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Neoproterozoic glaciogenic formations are preserved in the Kimberley region and northwestern Northern Territory of northern Australia. They are distributed in the west Kimberley adjacent to the northern margins of the King Leopold Orogen, the Mt Ramsay area at the junction of the King Leopold and Halls Creek orogens, and east Kimberley, adjacent to the eastern margin of the Halls Creek Orogen. Small outlier glaciogenic deposits are preserved in the Litchfield Province, Northern Territory (Uniya Fm.) and Georgina Basin, western Queensland (Little Burke Fm.).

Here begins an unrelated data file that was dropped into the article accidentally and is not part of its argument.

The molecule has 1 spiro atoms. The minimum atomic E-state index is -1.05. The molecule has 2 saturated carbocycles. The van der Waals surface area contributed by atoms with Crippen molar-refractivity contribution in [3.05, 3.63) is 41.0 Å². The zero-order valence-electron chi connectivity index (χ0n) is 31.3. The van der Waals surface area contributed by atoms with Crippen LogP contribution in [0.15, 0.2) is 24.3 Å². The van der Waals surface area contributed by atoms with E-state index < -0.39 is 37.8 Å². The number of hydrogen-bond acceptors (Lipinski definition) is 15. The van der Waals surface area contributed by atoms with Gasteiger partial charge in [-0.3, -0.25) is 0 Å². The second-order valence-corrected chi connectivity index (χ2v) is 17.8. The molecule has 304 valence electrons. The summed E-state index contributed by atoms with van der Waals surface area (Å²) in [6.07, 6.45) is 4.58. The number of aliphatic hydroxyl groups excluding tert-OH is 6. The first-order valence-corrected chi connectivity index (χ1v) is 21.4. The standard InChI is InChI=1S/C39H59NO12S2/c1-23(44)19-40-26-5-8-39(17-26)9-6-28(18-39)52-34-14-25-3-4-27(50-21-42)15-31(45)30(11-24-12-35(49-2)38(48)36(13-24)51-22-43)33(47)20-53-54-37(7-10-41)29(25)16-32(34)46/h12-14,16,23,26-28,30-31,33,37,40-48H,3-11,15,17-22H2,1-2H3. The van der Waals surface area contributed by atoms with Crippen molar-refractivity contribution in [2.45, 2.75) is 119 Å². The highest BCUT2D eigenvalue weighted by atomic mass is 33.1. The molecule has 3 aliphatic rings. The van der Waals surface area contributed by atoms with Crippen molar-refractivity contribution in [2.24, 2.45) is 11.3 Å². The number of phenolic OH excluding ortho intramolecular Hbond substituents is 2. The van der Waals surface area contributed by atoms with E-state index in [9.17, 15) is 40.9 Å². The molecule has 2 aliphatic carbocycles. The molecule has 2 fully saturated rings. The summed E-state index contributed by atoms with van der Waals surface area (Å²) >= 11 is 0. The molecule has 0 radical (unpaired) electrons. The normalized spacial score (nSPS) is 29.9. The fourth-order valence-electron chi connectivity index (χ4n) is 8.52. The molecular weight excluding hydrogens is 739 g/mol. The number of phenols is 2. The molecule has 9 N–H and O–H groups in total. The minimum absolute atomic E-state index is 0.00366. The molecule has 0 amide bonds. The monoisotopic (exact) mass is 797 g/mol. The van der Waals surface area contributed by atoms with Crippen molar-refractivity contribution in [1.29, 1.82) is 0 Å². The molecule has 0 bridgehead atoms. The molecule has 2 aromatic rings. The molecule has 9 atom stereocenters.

Glaciogenic strata comprise diamictite, conglomerate, sandstone and pebbly mudstone and characterize the Walsh, Landrigan and Fargoo/Moonlight Valley formations. Thin units of laminated dolomite sit conformably at the top of the Walsh, Landrigan and Moonlight Valley formations. Glaciogenic units are also interbedded with the carbonate platform deposits of the Egan Fm. and Boonall Dolomite. δ13C data are available for all carbonate units. There is no direct chronological constraint on these successions, and dispute over the regional correlation of the Neoproterozoic succession has been largely resolved through biostratigraphic, chemostratigraphic and lithostratigraphic analysis. However, palaeomagnetic results from the Walsh Fm. are inconsistent with sedimentologically based correlations. Two stratigraphically defined glaciations are preserved in northwestern Australia: the ‘Landrigan Glaciation’, characterized by SW-directed continental ice-sheet movement and correlated with late Cryogenian glaciation elsewhere in Australia and the world; and, the ‘Egan Glaciation’, a more localized glaciation of the Ediacaran Period. Future research focus should include chronology, palaeomagnetic constraint and tectonostratigraphic controls on deposition.

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